By James E. McEldowney
Then one afternoon we were invited for tea to the Methodist Girl's School. We had just finished tea and were about to start back to our bungalow when the earth began to shake and everything in the room began to sway back and fort. Plunk! the wall had cracked and a big piece of it fell at our feet, so we rushed outside. Every few minutes the earth shook again.
As soon as it stopped shaking we said we should be going. When we got back to the place we were staying, we saw Victor, our cook, and another man rushing in and out of the house. Victor brought a load of clothes and put them down on the grass. "Whatever are you doing?" I asked. He replied, "Just look inside. It was good you were not here." We stepped inside. The room was filled with dust. A great logs from the roof had fallen right across your beds. The rest of the ceiling had fallen to the floor. Victor was doing his best to take out as many of our things as he could. Had the earthquake come during the night we would have been crushed. Earthquakes happen in many countries and it didn't happen to us because we were missionaries, but it could have cost us our lives.
Another scary time was when Dr. Gerald Downey and his family came to visit us. He had been a missionary in China and had to leave China because the Japanese were invading China and all foreigners were told to go.
Gerald had been a fellow student at Simpson during my student days. How good it was to see him and his family. At breakfast the first morning, when Chaitu, the cook, brought food to the table, Gerald said to me. "I need to talk with your cook after the meal ." I had no idea why he wanted to see him, but very soon he called me and said, "Chaitu has leprosy." Can you imagine what a shock that was? Leprosy is a dread disease and our cook had leprosy.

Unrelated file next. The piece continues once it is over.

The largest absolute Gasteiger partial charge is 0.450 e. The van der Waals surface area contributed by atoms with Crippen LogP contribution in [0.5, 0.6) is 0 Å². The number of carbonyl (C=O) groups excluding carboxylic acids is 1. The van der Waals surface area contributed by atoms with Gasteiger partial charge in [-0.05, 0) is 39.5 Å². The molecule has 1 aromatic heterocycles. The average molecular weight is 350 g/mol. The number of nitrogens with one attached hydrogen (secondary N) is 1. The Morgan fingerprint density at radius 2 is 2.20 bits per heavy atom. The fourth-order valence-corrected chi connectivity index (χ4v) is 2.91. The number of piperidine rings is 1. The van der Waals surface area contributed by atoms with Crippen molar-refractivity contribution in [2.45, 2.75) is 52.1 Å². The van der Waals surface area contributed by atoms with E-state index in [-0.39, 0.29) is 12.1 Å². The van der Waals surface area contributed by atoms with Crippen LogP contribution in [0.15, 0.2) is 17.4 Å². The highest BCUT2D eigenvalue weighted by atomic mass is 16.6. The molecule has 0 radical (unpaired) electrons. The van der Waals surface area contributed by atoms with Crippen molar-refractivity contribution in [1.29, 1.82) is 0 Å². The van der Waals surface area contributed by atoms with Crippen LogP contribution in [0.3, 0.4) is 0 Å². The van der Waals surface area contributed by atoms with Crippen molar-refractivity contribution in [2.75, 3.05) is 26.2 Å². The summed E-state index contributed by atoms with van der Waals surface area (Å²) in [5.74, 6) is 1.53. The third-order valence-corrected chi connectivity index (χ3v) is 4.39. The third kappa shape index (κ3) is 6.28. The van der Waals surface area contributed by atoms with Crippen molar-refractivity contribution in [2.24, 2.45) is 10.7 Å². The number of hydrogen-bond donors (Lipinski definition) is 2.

We took Chaitu to a doctor and sure enough he was in an advanced stage of leprosy. Gerald said, "You really have nothing to fear. I have treated many cases of leprosy in China." He had seen that Chaitu was a very clean and efficient cook so he told us we were in no danger. But what were we to do? We could not let him cook for us any longer. "You must have treatment right away," I told him. "We will pay for the treatment and we will continue to pay your wages." Both Chaitu and his wife were heart-broken. He said, "I am an old man. I am in the hands of God." Neither he nor his wife were willing for him to go for treatment, so his wife took care of him at home. He lived only a few months.
That could be called scary. We probably would never been exposed to leprosy had we not gone to India. Later I visited many people who had leprosy and was always careful so I did not suffer any ill effects.
You might think it scary to find myself the only white person in a crowd of many thousand Indian people. That happened many times and I can say that at those times I never even thought about it. I was just part of the crowd. Most Indian people were friendly and even went out of their way to be kind. They seemed to be interested in what I was doing.
Now I'll tell you of the most scary experience. It happened just after the war ended. I had been in Calcutta helping the American Government sell and dispose of the great mass of material they had sent to India to help in the war effort. Our college had been without a bus for some time so we had applied for a motor vehicle. The only one I could get was a Dodge weapons -carrier. Then I found typewriters, barbed wire, canned food, reams of paper and some medicines for the college. I put all these things in the truck ready to leave for Jabalpur.
Well, I was almost ready, but then I had to apply for a supply of gasoline to take me the 700 miles. I got the permit and filled the ga s into a large barrel which I put right behind the driver's sea t in a place where I could siphon gas out of the drum into the tank of the truck. I suppose you know what a siphon is. I would [++Page 97] put a hose into the barrel reaching to the bottom, and suck on the other end until the gas started flowing. Ugh, what a taste. Then I had to keep my end of the hose lower than gas in the barrel so the gas would flow through the hose. In that way I was able to get gas from the drum into the truck. During that 700 miles I had to syphon gas many times.